Oven Baked French Cruller Donuts

Posted on

I began to wonder if it was possible to bake them instead of fry. I have other donut recipes that I absolutely love that I bake in the oven like Old Fashioned Sour Cream Donuts & Vanilla Cake Donuts. I was very excited to read that the pâte à choux pastry dough that is used to make cruller donuts bakes well in the oven! Yes! The next day I whipped up a batch of Oven Baked French Cruller Donuts & I was satisfied with the results. They turned out very well in the oven & reminded me of the ones I used to get at the bakery.

 

 
Oven Baked French Cruller Donuts

INGREDIENTS
1 cup water
3 eggs
1 cup all purpose flour
6 Tablespoons butter, sliced
2 teaspoons sugar
¼ teaspoon salt
-Glaze-
1 cup powdered sugar
½ teaspoon vanilla extract
1½-2 Tablespoons milk

INSTRUCTIONS
 

 

  1. In a saucepan bring water, butter, sugar, & salt to a boil.
  2. Lower heat, add in flour and mix well.
  3. Continue to cook & stir it on low-medium heat for about 4-6 minutes, you want to steam out as much water as you can. Be careful to not burn it.
  4. Once a thin layer forms on the bottom of the saucepan turn off heat.
  5. Remove from heat.
  6. Use an electric mixer to beat the dough for 1 minute to cool it down.
  7. Beat in one egg at time, scrapping the sides of the bowl until they are mixed in well.
  8. Preheat oven to 450 F. degrees.
  9. Transfer the dough to a piping bag fitted with a ½ inch open star tip.
  10. Squeeze the dough into circles on a greased or lined cookie sheet, place 2 inches apart.
  11. Bake for 5 minutes. Reduce heat to 350 F degrees & bake for 15 more minutes.
  12. Turn off oven, leave in oven for 5-10 more minutes with door slightly ajar.
  13. Remove from oven & let them cool down.
  14. Prepare glaze, mix powdered sugar, vanilla, & milk together until you get a thin enough glaze to dip or pour over the donuts. Start with 1½ tablespoons milk & add more if needed.
  15. Once donuts have cooled down dip or pour glaze over them. Let glaze set.
  16. They are best eaten fresh or they will get soggy.
    Best Restaurants in America If you eat out in the U.S.A. and want the best dining experiences possible, this guide is for you What makes a good restaurant a “best”? Food that’s better than just good, of course. A dining room and a level of service that suit the quality of what’s on the plate. A good wine list (which doesn’t always mean an encyclopedic one), good beers and/or cocktails where appropriate. And then the less easily quantifiable stuff: personality, imagination (or intelligent commitment to a lack of same), consistency. 101 Best Restaurants in America (Gallery) When we were a young website, way back in 2011, we drew up our first 101 ranking ourselves, making a list of the places where we, The Daily Meal’s editors, liked to eat. Taking into consideration our mood, our budget, and where we happened to be when we get hungry, how would we vote, we asked ourselves — not only with our critical faculties but with our mouths and our wallets? Where would we send friends? Where would we want to dine if we had one night in this city or that? By this method, we ended up with a shortlist of 150 places. Then we argued, advocated, and cajoled each other on behalf of restaurants ranging from old-fashioned to avant-garde, ultra-casual to super-fancy. Finally, we invited an illustrious panel of judges (restaurant critics, food and lifestyle writers, and bloggers) from across America to help order restaurants via an anonymous survey and tallied results to assemble a ranked list. Upstairs, the simple Scandinavian-style dining room is kitted out with tables that look like tangled tree trunks, carved by Tom senior. The ingredient-led 12-course tasting menu is constantly changing (you might spot one of the chefs picking a final herb flourish outside minutes before it hits your plate). Starters could include a mouthful of smoked eel and apple, or an exploding dumpling of ox cheek and lovage. A crapaudine beetroot slow-cooked in beef fat is meaty in texture as well as flavour, and local lamb is paired with turnip and mint. Even the bread with sour butter is sensational. Afterwards you’ll be grateful for the walk through the village to a pretty rose-covered house where some of the nine bedrooms have antique oak four-posters and copper bateau baths. Wake to the sound of cows mooing in the next field and head back to the inn for a simple breakfast of sheep’s yogurt with fresh berry compote and house granola or toasted brioche heaped with mushrooms and a duck egg. Unsurprisingly, the most talked about restaurant in Yorkshire is often full, so book it quick. By Tabitha Joyce.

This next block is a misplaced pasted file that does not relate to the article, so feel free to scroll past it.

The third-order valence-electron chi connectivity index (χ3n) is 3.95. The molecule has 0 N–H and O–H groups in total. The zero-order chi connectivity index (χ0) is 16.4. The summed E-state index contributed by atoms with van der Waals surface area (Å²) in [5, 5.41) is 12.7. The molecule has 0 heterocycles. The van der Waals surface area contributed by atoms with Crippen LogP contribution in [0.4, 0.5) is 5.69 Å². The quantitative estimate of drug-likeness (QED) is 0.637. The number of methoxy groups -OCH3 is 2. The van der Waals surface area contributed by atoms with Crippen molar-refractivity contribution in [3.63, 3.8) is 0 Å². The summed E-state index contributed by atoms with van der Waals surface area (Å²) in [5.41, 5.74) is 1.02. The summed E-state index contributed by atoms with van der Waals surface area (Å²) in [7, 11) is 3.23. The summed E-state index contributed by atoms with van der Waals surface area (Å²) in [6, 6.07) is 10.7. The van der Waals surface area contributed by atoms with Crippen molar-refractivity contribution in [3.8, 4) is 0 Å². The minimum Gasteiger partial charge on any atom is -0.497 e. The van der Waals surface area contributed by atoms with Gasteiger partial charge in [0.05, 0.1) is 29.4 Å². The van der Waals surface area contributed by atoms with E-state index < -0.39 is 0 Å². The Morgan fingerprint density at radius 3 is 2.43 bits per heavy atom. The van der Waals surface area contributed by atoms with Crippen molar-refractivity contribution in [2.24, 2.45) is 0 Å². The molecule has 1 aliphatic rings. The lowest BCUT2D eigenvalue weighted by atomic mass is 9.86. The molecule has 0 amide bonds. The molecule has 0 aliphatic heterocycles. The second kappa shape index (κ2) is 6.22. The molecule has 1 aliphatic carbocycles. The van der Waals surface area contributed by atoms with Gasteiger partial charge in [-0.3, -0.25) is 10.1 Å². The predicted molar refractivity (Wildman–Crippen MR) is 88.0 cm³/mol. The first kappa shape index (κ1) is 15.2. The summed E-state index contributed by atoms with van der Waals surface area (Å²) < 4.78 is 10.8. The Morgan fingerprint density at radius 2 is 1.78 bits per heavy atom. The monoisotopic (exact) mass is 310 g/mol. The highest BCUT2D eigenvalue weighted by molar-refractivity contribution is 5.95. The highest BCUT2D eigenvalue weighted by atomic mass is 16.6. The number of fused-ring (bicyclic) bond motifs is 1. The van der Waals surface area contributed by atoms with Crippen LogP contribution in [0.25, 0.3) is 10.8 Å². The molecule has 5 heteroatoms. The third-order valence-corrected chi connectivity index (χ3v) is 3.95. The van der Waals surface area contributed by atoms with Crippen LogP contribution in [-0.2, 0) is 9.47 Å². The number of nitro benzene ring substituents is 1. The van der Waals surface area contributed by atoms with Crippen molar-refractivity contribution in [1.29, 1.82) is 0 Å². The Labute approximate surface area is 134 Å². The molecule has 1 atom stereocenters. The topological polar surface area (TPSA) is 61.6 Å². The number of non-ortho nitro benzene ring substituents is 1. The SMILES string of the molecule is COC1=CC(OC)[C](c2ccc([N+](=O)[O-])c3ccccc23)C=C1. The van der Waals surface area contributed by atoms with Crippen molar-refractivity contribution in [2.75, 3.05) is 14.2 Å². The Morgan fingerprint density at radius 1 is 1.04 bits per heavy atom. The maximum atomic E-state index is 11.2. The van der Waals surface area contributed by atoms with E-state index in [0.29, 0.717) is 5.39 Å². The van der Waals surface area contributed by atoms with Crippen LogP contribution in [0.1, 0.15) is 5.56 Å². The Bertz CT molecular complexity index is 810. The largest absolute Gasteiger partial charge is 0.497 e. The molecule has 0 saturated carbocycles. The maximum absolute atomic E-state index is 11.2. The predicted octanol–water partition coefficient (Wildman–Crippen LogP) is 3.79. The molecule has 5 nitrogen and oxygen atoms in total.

Source thesemisweetsisters.com

Leave a Reply

Your email address will not be published. Required fields are marked *